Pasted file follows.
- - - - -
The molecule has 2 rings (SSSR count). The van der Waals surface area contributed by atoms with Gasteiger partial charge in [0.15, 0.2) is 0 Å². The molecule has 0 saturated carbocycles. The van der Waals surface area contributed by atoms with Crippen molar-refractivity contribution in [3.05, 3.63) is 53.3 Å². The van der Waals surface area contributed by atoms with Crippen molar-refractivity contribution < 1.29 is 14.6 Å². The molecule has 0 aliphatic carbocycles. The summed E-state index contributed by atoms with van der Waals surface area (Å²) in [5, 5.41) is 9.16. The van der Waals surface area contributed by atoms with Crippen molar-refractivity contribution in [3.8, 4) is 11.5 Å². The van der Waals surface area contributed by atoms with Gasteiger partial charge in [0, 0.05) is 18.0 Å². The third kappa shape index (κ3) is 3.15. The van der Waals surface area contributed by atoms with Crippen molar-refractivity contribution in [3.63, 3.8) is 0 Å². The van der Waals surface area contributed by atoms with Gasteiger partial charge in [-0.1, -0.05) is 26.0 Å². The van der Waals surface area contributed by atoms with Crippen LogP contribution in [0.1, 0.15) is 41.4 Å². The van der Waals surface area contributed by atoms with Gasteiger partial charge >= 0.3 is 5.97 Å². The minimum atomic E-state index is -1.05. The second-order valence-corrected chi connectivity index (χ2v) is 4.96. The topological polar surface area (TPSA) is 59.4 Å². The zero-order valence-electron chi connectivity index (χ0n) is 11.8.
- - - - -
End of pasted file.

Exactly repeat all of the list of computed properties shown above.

The molecule has 2 rings (SSSR count). The van der Waals surface area contributed by atoms with Gasteiger partial charge in [0.15, 0.2) is 0 Å². The molecule has 0 saturated carbocycles. The van der Waals surface area contributed by atoms with Crippen molar-refractivity contribution in [3.05, 3.63) is 53.3 Å². The van der Waals surface area contributed by atoms with Crippen molar-refractivity contribution < 1.29 is 14.6 Å². The molecule has 0 aliphatic carbocycles. The summed E-state index contributed by atoms with van der Waals surface area (Å²) in [5, 5.41) is 9.16. The van der Waals surface area contributed by atoms with Crippen molar-refractivity contribution in [3.8, 4) is 11.5 Å². The van der Waals surface area contributed by atoms with Gasteiger partial charge in [0, 0.05) is 18.0 Å². The third kappa shape index (κ3) is 3.15. The van der Waals surface area contributed by atoms with Crippen molar-refractivity contribution in [3.63, 3.8) is 0 Å². The van der Waals surface area contributed by atoms with Gasteiger partial charge in [-0.1, -0.05) is 26.0 Å². The van der Waals surface area contributed by atoms with Crippen LogP contribution in [0.1, 0.15) is 41.4 Å². The van der Waals surface area contributed by atoms with Gasteiger partial charge >= 0.3 is 5.97 Å². The minimum atomic E-state index is -1.05. The second-order valence-corrected chi connectivity index (χ2v) is 4.96. The topological polar surface area (TPSA) is 59.4 Å². The zero-order valence-electron chi connectivity index (χ0n) is 11.8.